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Wanda Sykes: I'ma Be Me (2009)
HBO Home Video
DVD Released: 2/2/2010
All Ratings out of
Extras: No Extras
Review by Mike Long, Posted on 1/26/2010
The funny thing about celebrity is that we often think that we know people.
Granted, we do have some insight into the lives of those who are constantly in
the gossip column, but it's also far too easy to confuse acting, and worse
typecasting with a clear picture of a person's personality. This could easily be
the case with Wanda Sykes.
For years, Sykes has made a career of being the "sassy black woman" character in multiple movies and TV shows. While this may sound harsh, it's true. While she's always a cut above the typical "You go girl!" sidekick, Sykes is often relegated to the same role: she is the only rational person in a situation containing a group of ignorant people (who are usual all white). To be honest, I've always found Sykes amusing in these roles, and I never wondered if there was more to her. (Although, given her work on The Chris Rock Show, I should have known that there was more than meets the eye.
For a look at the real Wanda Sykes (or at least, a more realistice Wanda Sykes), one must check out her stand-up act. Her latest performance comes to us from HBO Home Video. Entitled, "I'ma Be Me", this is 90-minutes of Sykes speaking her mind. As opposed to existential or overly dry humor, Sykes comedy is vey observational and personal. She talks about her views on President Obama and how having a black president has changed her behavior. She openly discusses coming out as a lesbian, her relationship with her wife, and her infant children. She touches on gender differences and race as well.
I'd seen Sykes' stand up in snippets before, but this was the first time that I'd seen an entire concert. Now that I've had time to think about this special, it's not surprising that Sykes worked with Chris Rock on his ground-breaking HBO series, as their comedy styles are very similar. Both comedians manage to simultaneously aim their comedy at the lowest common denominator, while also including very clever and creative jokes for those who enjoy something more intellectual. Sykes is very frank in her performance -- I wouldn't go as far as to call it crude, but the show is laced with profanity and sexual references -- and for those who like more "base" humor, they will find plenty to love here. But, nearly every joke has a second joke which is the true capper, and this second joke is usually something very insightful. To quote Eddie Murphy, "Nobody wants to see a curse show." Wanda shows that being shocking is easy, it's the intelligent joke which is the killer. Also like Rock, Sykes isn't afraid to be outspoken with her views on race and her definition of reverse racism was hysterical.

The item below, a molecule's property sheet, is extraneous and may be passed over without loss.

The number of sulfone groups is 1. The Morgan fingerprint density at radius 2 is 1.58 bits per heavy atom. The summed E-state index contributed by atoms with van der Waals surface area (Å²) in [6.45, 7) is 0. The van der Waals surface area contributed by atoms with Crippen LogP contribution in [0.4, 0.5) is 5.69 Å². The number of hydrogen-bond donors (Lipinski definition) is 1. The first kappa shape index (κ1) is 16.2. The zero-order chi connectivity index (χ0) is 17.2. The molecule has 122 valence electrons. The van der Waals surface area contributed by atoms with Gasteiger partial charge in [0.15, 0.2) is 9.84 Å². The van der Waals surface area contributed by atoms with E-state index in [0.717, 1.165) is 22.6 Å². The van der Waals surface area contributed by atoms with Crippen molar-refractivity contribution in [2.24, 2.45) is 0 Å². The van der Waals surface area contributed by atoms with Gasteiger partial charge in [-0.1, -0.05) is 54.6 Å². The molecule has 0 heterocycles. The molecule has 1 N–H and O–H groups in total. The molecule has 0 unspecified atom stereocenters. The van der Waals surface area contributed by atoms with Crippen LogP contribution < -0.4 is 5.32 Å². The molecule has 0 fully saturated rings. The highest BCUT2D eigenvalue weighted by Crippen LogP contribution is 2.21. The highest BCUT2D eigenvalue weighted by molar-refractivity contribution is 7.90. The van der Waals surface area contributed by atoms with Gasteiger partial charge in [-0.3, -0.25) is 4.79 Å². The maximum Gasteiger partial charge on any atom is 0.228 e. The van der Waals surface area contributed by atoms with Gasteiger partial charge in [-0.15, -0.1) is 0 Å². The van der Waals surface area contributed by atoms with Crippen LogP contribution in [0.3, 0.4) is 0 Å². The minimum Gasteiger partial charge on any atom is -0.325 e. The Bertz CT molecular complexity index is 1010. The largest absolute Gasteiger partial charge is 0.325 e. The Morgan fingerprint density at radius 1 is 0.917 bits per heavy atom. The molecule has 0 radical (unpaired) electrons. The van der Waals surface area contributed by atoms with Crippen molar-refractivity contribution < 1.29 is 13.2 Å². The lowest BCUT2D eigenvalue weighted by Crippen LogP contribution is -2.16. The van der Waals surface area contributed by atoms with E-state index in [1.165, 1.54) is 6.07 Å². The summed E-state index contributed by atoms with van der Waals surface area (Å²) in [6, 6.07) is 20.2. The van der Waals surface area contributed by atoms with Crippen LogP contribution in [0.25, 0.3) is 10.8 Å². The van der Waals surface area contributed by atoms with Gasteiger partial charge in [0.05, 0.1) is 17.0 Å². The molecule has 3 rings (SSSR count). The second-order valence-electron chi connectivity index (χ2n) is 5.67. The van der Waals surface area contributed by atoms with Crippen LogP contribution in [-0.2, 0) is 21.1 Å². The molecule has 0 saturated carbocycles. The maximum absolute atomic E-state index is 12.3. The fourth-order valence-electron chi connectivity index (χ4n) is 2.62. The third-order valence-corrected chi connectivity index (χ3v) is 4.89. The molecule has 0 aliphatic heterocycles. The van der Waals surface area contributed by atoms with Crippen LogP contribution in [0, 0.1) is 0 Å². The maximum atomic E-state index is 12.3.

While it's great that HBO Home Video decided to show us the entire special, at 90 minutes, this runs a bit long, and it does drag at times. (I wound up watching this in too sittings.) However, this was also one of the most satisfying stand-up routines that I'd seen in a while. Wanda Sykes is that rare comic which can appeal to many audiences. Her topics are familiar, her delivery is impeccable and again, the second joke seals the deal.
Wanda Sykes: I'ma Be Me has odd ideas about cremation on DVD courtesy of HBO Home Video. The show has been letterboxed at 1.78:1 and the transfer is enhanced for 16 x 9 TVs. The show was apparently shot with HD cameras, as the image is very sharp and clear, showing no grains or defects from the source material. The crispness of the image provides a lot of detail and the colors look good. Sykes complexion is never waxy and there's no blurring or artifacting here. The DVD carries a Dolby Digital 5.1 audio track which sounds very good. Sykes always comes through clearly and is never drowned-out by the applause of the crowd. The crowd noise is nicely distributed to the rear speakers while Sykes comes from the front channel.
There are no extras on this DVD.
Review Copyright 2010 by Mike Long